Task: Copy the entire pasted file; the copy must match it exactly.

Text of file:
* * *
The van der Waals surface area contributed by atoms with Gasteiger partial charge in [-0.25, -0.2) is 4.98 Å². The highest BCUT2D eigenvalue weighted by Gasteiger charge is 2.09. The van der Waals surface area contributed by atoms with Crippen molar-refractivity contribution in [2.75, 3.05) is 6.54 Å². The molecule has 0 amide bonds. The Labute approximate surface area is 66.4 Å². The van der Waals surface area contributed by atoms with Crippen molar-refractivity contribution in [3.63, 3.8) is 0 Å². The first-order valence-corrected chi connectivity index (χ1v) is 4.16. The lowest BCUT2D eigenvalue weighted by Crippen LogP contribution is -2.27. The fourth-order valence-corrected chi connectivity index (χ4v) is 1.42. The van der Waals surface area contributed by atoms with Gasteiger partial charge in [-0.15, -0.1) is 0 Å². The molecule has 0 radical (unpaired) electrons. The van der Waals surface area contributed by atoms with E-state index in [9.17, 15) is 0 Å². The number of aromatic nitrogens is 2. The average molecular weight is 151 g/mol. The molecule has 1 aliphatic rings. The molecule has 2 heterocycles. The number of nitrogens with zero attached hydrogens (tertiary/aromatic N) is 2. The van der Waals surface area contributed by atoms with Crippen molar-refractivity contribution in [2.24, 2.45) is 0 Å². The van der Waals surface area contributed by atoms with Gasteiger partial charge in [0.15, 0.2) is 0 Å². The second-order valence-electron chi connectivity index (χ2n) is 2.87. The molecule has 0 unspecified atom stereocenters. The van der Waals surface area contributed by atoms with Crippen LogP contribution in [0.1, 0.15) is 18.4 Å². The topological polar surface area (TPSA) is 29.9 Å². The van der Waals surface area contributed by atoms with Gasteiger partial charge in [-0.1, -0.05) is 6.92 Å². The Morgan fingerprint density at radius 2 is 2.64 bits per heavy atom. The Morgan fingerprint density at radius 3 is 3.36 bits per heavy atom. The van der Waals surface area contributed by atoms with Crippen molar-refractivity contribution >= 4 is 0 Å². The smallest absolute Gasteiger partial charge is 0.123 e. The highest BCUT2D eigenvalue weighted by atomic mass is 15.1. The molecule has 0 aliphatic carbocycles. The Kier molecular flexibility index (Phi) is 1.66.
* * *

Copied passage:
The van der Waals surface area contributed by atoms with Gasteiger partial charge in [-0.25, -0.2) is 4.98 Å². The highest BCUT2D eigenvalue weighted by Gasteiger charge is 2.09. The van der Waals surface area contributed by atoms with Crippen molar-refractivity contribution in [2.75, 3.05) is 6.54 Å². The molecule has 0 amide bonds. The Labute approximate surface area is 66.4 Å². The van der Waals surface area contributed by atoms with Crippen molar-refractivity contribution in [3.63, 3.8) is 0 Å². The first-order valence-corrected chi connectivity index (χ1v) is 4.16. The lowest BCUT2D eigenvalue weighted by Crippen LogP contribution is -2.27. The fourth-order valence-corrected chi connectivity index (χ4v) is 1.42. The van der Waals surface area contributed by atoms with Gasteiger partial charge in [-0.15, -0.1) is 0 Å². The molecule has 0 radical (unpaired) electrons. The van der Waals surface area contributed by atoms with E-state index in [9.17, 15) is 0 Å². The number of aromatic nitrogens is 2. The average molecular weight is 151 g/mol. The molecule has 1 aliphatic rings. The molecule has 2 heterocycles. The number of nitrogens with zero attached hydrogens (tertiary/aromatic N) is 2. The van der Waals surface area contributed by atoms with Crippen molar-refractivity contribution in [2.24, 2.45) is 0 Å². The van der Waals surface area contributed by atoms with Gasteiger partial charge in [0.15, 0.2) is 0 Å². The second-order valence-electron chi connectivity index (χ2n) is 2.87. The molecule has 0 unspecified atom stereocenters. The van der Waals surface area contributed by atoms with Crippen LogP contribution in [0.1, 0.15) is 18.4 Å². The topological polar surface area (TPSA) is 29.9 Å². The van der Waals surface area contributed by atoms with Gasteiger partial charge in [-0.1, -0.05) is 6.92 Å². The Morgan fingerprint density at radius 2 is 2.64 bits per heavy atom. The Morgan fingerprint density at radius 3 is 3.36 bits per heavy atom. The van der Waals surface area contributed by atoms with Crippen molar-refractivity contribution >= 4 is 0 Å². The smallest absolute Gasteiger partial charge is 0.123 e. The highest BCUT2D eigenvalue weighted by atomic mass is 15.1. The molecule has 0 aliphatic carbocycles. The Kier molecular flexibility index (Phi) is 1.66.